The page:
Wednesday, August 08, 2007

The Americanization of Edward Bok - Winner, Biography, 1921

The Americanization of Edward Bok
By: Edward Bok
Scribner, 1920

If you have ever had to skip to the back of a magazine to finish reading an article...If you have ever enjoyed the floor plans for homes printed in Southern Living and other magazines...If you have ever looked at pictures of the interiors of homes in magazines in hopes of keeping your home up to date and fashionable...If you have ever read The Ladies Home Journal, you have experienced the creations of Edward Bok.

The Americanization of Edward Bok is a fascinating autobiography of a man who truly lived the "American Dream." His family moved from the Netherlands to the United States when he was a young child and he tells us his story of taking every available opportunity to become as "Americanized" as possible. I enjoyed this book so much that I am very tempted to give every detail of Edward Bok's life right here, but I will refrain. I do, though, recommend this book. It is well written and a very interesting read.

In my opinion, Edward Bok is one of the most important Americans that no one has heard of (at least I hadn't). He revolutionized the publishing business, especially regarding magazines. The Ladies Home Journal existed before Edward Bok, but it had a minute following. When he retired, the magazine reached circulation numbers of close to 2 million per year.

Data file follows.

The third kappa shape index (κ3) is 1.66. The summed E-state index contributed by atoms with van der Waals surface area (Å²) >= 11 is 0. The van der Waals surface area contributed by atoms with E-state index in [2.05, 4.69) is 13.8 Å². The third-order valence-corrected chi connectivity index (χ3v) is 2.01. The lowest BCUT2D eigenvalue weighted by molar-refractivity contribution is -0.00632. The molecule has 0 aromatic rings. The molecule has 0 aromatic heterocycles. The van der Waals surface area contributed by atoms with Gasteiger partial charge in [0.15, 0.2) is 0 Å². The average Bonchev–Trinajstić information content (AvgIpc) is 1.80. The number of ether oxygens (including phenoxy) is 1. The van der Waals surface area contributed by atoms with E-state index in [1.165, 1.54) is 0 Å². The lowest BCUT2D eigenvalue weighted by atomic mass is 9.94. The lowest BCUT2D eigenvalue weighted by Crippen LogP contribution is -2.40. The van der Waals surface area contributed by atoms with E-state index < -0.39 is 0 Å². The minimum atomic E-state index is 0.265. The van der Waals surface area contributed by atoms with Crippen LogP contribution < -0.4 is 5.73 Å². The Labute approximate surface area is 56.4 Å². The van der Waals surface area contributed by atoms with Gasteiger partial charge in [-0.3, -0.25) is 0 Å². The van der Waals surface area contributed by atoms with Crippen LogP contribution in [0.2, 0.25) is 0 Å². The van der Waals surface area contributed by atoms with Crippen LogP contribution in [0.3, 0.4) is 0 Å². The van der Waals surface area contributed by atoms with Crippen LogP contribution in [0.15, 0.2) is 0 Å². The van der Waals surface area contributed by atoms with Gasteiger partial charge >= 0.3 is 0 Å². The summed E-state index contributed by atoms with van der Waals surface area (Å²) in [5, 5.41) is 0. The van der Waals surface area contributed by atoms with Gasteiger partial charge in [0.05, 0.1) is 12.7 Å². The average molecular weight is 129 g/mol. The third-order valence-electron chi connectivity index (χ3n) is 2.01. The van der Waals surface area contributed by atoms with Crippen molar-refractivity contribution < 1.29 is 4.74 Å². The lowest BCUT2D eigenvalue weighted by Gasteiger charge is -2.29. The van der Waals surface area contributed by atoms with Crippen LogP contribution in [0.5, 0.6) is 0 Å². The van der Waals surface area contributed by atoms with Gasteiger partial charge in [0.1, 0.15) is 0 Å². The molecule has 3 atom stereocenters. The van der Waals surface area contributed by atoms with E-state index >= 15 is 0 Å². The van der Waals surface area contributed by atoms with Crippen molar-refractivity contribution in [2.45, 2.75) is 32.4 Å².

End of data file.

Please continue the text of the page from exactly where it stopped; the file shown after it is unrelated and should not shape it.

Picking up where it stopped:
The thing that most fascinated me about Edward Bok was that he truly changed America in some very interesting ways. For example, he saw that many of the homes that the average person lived in were an eyesore - inside and out. He began by making a deal with an architect for the architect to draw up basic, functional house plans that Bok would in turn print in his magazine. This idea was such a hit that neighborhoods began popping up all over the country, and they were appropriately referred to as Ladies Home Journal neighborhoods. Next, Bok began printing landscaping plans in the magazine. Again, the idea took off. He single-handedly changed the face of America neighborhoods. Once the outside of the homes were dealt with, Bok moved to the inside, printing pictures of the interiors of stylish women's homes and even putting together mass produced portfolios of artwork that could be purchased and framed. As I was reading I felt chills as I realized that this was the beginning of the kinds of magazines I read today. I even (thanks to my mother-in-law) have my own subscription to Ladies Home Journal.

No comments: